For much of the 2013-14 hockey season, Jeff Schultz lived in a furnished townhouse in Manchester owned by Monarchs head equipment trainer Mike Holden.
“I didn’t realize they got that much snow there,” Schultz said. “It was nice. D.C. doesn’t get much snow, so it kind of made things feel like winter.”
Three time zones and upwards of 60 degrees removed from his New England surroundings, Schultz is slated to make his Los Angeles Kings debut in Game 2 of the Second Round of the Stanley Cup Playoffs at the Honda Center on Monday night because defenseman Robyn Regehr has joined Willie Mitchell as injured blueliners unable to participate early in the playoff series against the Anaheim Ducks. Neither Regehr nor Mitchell skated at Sunday’s optional practice at the Toyota Sports Center, and Darryl Sutter declined to provide an update on their status.
“I’m not talking anything about injuries, ever,” he said. “It’s not something that you should have to talk about publicly. It’s to protect the player, not give the other team the advantage. Hell, they’re so smart, they didn’t even announce their goalie until after warm-up.”
“I’m not going to go anywhere with either Regehr or Mitchell. I don’t think it does me any good to talk about our injured players. It just helps the other team.”
Schultz was signed as an insurance policy during the 2013 off-season due to the uncertainty of the status of Willie Mitchell, who missed the entire 2012-13 season due to a knee injury that required a pair of surgeries. But Mitchell returned in the preseason and appeared in 76 games, totaling 12 points (1-11=12) and a plus-14 rating while averaging upwards of 20 minutes. While Schultz earned a pair of call-ups during the regular season, he played all of his regular season games with Manchester, amassing 13 points (2-11=13) in 67 games while being praised for his steadiness in serving as a mentor of sorts for the younger players on the Kings’ top affiliate.
“Actually, I had a lot of fun down there playing in Manchester, and kind of got to go down there and work on a lot of things,” he said “I had some good coaches that let me go out there and kind of play my game and get comfortable of where I need to be.”
He was in the team’s dressing room when Regehr left the game midway through the first period with his undisclosed injury. The game’s play by play log noted that the final play Regehr was involved in was when he was on a receiving end of a Teemu Selanne hit with 10:34 remaining in the opening frame.
The Kings rotated five defensemen in the Game 1 overtime win. Drew Doughty logged a game-high 33:06, Slava Voynov logged 31:08, and Alec Martinez earned a career-high 28:13 of ice time.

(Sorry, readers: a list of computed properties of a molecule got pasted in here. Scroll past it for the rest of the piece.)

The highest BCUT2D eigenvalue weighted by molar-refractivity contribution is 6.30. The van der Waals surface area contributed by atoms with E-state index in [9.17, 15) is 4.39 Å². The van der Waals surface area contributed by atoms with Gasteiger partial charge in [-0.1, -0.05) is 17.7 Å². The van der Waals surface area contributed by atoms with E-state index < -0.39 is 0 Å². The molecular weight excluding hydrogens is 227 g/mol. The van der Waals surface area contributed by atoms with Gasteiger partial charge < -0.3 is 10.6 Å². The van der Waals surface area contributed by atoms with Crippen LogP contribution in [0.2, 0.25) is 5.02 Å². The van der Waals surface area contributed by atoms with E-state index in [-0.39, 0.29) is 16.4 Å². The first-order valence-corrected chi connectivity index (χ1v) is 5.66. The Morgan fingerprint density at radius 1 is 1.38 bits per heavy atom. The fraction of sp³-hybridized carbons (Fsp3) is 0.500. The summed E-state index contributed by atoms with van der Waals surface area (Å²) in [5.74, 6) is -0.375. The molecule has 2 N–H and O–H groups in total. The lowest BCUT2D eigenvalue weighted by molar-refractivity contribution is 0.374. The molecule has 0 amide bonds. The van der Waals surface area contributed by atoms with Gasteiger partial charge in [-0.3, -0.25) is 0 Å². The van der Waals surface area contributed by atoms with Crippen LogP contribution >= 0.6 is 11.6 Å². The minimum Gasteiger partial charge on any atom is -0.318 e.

“You know what? The best way for us is just through experiences,” Sutter said. “We’ve dealt without Mitchell and Greene last year, Mitchell for the whole year and Greene…missed the whole season and then got hurt again before playoffs. We’ve dealt. Hey, that’s the way it works. I mean, injuries are a big part of it. If you use it as an excuse – and I’ve heard it used as an excuse – …it’s just another reason to take the wrong road.”
There were no line rushes that took part during Sunday’s optional practice, so a greater understanding of Schultz’s usage will be determined at the team’s morning skate on Monday.
“I had a little chat with [Sutter] this morning, and he said just kind of go out there and play,” Schultz said. “It’s hard to replace a guy like Robyn, but I feel like I’m capable of doing a similar job to what he can do.”
Schultz has appeared in 399 regular season and 29 playoff games, all with the Washington Capitals. For more on his 10-game performance in Washington’s 2011-12 playoff run, click here.
Jeff Schultz, on drawing into the lineup in the playoffs:
Exciting time. I worked hard all year, and didn’t think this day was going to come, but I have the opportunity to help the team win, and I’m going to go out there and do my best, and do what they ask of me to do.
Schultz, on what he recalled from his playoff experience in Washington:
It’s a whole new season. Everything’s intensified that much more. It’s just a matter of going out there and playing…your best.
Schultz, on what he took from watching Game 1:
It looks like it’s a lot of fun out there. The Ducks are a team that’s really heavy on the forecheck and they come hard, so it’s just a matter of getting back and moving pucks up and getting out of our zone.
Schultz, on playing against former coach Bruce Boudreau:
I haven’t seen or talked to Bruce in a while. I was glad to see him get the job, but business is business, and it’ll be kind of fun to see what it’s like playing against him.
Schultz, on whether he knew Darryl Sutter from his time in Calgary:
I saw him a few times when I was playing junior there with the Hitmen, and I actually met him a few days before the draft and kind of did that whole shpiel with him, but that was about it.
Schultz, on his season with the Monarchs:
They just let me go as I needed to do, and if there was anything that I needed to work on or I needed any insight from them, they were there to help me. [Reporter: Did you almost feel like a mentor to some of those kids?] Yeah, I didn’t realize how young some of those guys were. I’m sure a lot of the guys enjoyed some of the stories I had, but I tried to help some of those young guys as much as I could.
Schultz, on whether it quickly crossed his mind that he’d draw into the lineup:
Yeah. You know, I didn’t see what happened on the play. I was watching the game in the dressing room and I saw him come in. You kind of wonder, and you don’t hope he’s injured too bad, because he’s a big part of this team. Unfortunately, what happened happened, and now we’ve got to look forward and come out hard tomorrow.